If that sounds a bit like Carrey's "Liar, Liar" from a decade ago, you wouldn't be far off the mark in making the comparison. Yet, unlike that pic (where a magical spell of sorts caused a lying lawyer to tell nothing but the truth for 24 hours) and despite the impression made by the ad campaign, the main character here isn't forced -- magically or not -- to answer yes to everything. In fact, he can use the word "no," but when he does, an accidental set of circumstances cause him to believe (as told by the guru) that he'll be jinxed if he does, so he sticks to the positive and lets the chips, not to mention offers, fall where they may.

Without the involuntary element, the script by Nicholas Stoller and Jarrad Paul & Andrew Mogel loses a bit of its zing, not just in believability (not truly being forced, it's hard to believe some of the things he does and accepts, thus taking the viewer out of the moment), but also in terms of out and out creativity. Imagine the predicament one could find his or herself in if they literally couldn't say no, both in terms of sheer accident (stumbling across an offer) and someone trying to take advantage of such a situation.

A little of that is present, but the scribes and director Peyton Reed ("Down With Love," "Bring It On") never take that far enough in terms of generating laughs. Instead, they leave much of that up to Carrey who, no surprise, is pretty much up for the task. While a fair amount of what's present isn't particularly novel for the character, the comedian does the best with some of what he's offered, and in the process generates some fairly decent and sometimes fairly big laughs.

Granted, those who've never liked his brand of exaggerated comedy (expressions, slapstick style material, etc.) won't be swayed by what's offered here, and diehard fans of the same might not find this to be his most inspired effort. I'm somewhere in the middle, but did find various bits quite funny, even if they could and should have been taken so much farther.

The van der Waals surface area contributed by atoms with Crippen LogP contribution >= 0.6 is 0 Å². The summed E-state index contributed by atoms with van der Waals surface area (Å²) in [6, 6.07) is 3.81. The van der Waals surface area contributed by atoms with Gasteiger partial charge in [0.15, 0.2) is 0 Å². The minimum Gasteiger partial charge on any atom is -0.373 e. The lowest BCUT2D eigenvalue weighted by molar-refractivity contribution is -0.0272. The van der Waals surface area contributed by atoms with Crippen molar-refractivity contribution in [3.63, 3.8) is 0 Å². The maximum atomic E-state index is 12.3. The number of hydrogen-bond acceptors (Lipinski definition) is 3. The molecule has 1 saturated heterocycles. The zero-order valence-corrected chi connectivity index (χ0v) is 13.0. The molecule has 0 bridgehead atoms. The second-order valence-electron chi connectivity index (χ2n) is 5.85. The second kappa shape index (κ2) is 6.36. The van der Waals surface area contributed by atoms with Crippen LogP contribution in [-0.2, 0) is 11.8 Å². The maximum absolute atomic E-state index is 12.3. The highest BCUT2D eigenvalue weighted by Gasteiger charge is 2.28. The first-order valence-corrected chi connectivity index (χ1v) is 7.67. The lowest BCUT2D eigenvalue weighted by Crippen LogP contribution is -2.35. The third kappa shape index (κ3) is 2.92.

The same holds true for the romantic chemistry between his and Zooey Deschanel's characters. There's a certain segment past the half-way mark in the film where it simply clicks (thanks in part to the endearing if goofy charm she brings to her character), and one only wishes that happened earlier and would stick around longer. Yet the plot mechanics -- apparently lifted from the blueprint for a standard romantic comedy -- necessitate the obligatory falling out between the two, and once that happens the cute and funny chemistry between them never returns to the fun levels it briefly reaches for a time.

A subplot featuring Darby as the protag's "I think I'm hip but I'm oblivious to the fact I'm not" boss generate some decent laughs, due both to his overconfident na´vetÚ as well as exaggerated fan boy moments (the best revolving around a "Harry Potter" themed costume party).

Somewhat akin to "The Bucket List" and other films of its ilk where the main characters eventually learn how to live life to its fullest, the plot has Carrey's character basically doing the same, albeit without any sort of life-threatening disease or overbearing schmaltz.

Instead, such moments are peppered and fueled by laughs, some of which are conceived and executed well enough that they create a fairly entertaining if far-fetched diversion. Unless you can't stand Carrey and his usual brand of physical comedy, fans of the comedic actor will probably be hard-pressed to say no to "Yes Man." The rest of us will find it amusing enough to rate as a 5 out of 10.

Reviewed December 10, 2008 / Posted December 19, 2008